It is white asparagus season here in Germany! Those beautiful pale stalks are now gracing the local market stands, alongside some robust rhubarb… This spring I’ve been experimenting a bit with rhubarb in savoury applications with mostly pleasing results.
There’s no reason its tartness can’t complement a creamy rosemary polenta or soup. Wild garlic pesto has, naturally, also been an April fridge staple. And I had some pumpernickel lying around, drying and begging to be used… and that is how this all-German-superstar meal was born. A simple white asparagus and rhubarb cream soup topped with a dollop of bright wild garlic pesto and dark, flavourful, crispy pumpernickel croutons (the soup below has non-pumpernickel croutons because I ran out before I got around to photographing them).
Let’s take a minute to talk about soup. For me it’s one of those staple dishes that can be thrown together in “5 minutes” when you are lazy/bored/sick/busy or it can be an elaborate, elegant affair… creamy or chunky, hearty, comforting and warm or cold, bright and refreshing. So many directions you can take it. I notice for most soups, I’ve got it down to a simple procedure which goes as follows:
Fry some onion and/or garlic and/or some dried herbs/spices until soft
Add water/broth/coconut milk/tomato juice, bring to a boil
Add grains/lentils/beans/veggies (in order of cooking time) and cook until soft
At the end, remove from heat and purée if desired, or leave chunky
Final touches: lemon juice/chopped fresh herbs/topping such as roasted nuts/chickpeas/sprouts/drizzle of oil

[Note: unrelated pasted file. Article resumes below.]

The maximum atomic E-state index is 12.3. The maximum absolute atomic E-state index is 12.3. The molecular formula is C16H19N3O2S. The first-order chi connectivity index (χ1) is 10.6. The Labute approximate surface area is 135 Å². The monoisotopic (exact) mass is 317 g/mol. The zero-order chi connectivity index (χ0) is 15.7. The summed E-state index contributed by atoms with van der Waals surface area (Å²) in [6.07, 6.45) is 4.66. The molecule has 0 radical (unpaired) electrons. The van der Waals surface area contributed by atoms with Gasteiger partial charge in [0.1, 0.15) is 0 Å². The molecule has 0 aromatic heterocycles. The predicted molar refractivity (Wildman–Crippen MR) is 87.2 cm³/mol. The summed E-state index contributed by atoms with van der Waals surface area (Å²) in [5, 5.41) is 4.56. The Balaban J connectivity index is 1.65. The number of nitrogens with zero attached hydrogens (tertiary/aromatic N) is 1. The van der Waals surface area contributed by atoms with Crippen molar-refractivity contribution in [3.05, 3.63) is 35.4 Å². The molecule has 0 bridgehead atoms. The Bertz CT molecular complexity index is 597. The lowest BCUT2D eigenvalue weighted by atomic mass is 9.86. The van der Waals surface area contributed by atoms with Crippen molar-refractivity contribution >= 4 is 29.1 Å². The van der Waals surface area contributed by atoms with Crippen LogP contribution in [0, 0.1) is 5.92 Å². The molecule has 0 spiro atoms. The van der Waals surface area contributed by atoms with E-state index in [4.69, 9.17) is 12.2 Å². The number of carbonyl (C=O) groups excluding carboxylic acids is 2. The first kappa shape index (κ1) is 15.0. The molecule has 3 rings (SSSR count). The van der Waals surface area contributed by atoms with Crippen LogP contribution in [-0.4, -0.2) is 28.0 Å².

For extra creaminess, add any of the following while puréeing: soy/oat/coconut cream, almond/peanut butter, cooked white beans. You can also choose to blend some of the veggies (e.g. a creamy root vegetable base) and then throw in some fast cooking veggies after (broccoli/cauliflower/leafy greens) after for just a couple of a minutes to add texture and colour. Most important: use all your senses (smell, taste, hear, touch) and taste often! And don’t be shy with salt and fat — they bring out the flavour of the other ingredients.
If cooking has been an intimidating prospect, I think this soup procedure is a good place to start. It is forgiving and does not demand exact quantities and if you are mindful and taste along the way, it is rare to end up with something truly inedible at the end. At the worst it will be just “okay” and at best, a delicious, nourishing, home-cooked meal.
I listened to an interview on The Sporkful podcast recently where Christopher Kimball said that cooking is hard, requiring a lot of time and experience to get right. My initial reaction was one of disagreement, as I tend to preach quite the opposite — that cooking at home doesn’t have to be a huge time-consuming chore, but can be simple and enjoyable. But then I realized that there is some truth in what was said. All those glossy, perfect-looking food blogs out there do make it seem impossibly easy to achieve stellar culinary heights, and the results at home often fall short, for many reasons: real food rarely looks as pretty as those food porn photos make it out to be; the recipe isn’t perfect because there are so many variables involved (quality and availability of ingredients/equipment, time, temperature) and giving precise instructions is hard; even if the recipe is good, following it can be a challenge. And in general, consistently achieving good results requires experience, patience and some dedication to master a set of ingredients or methods.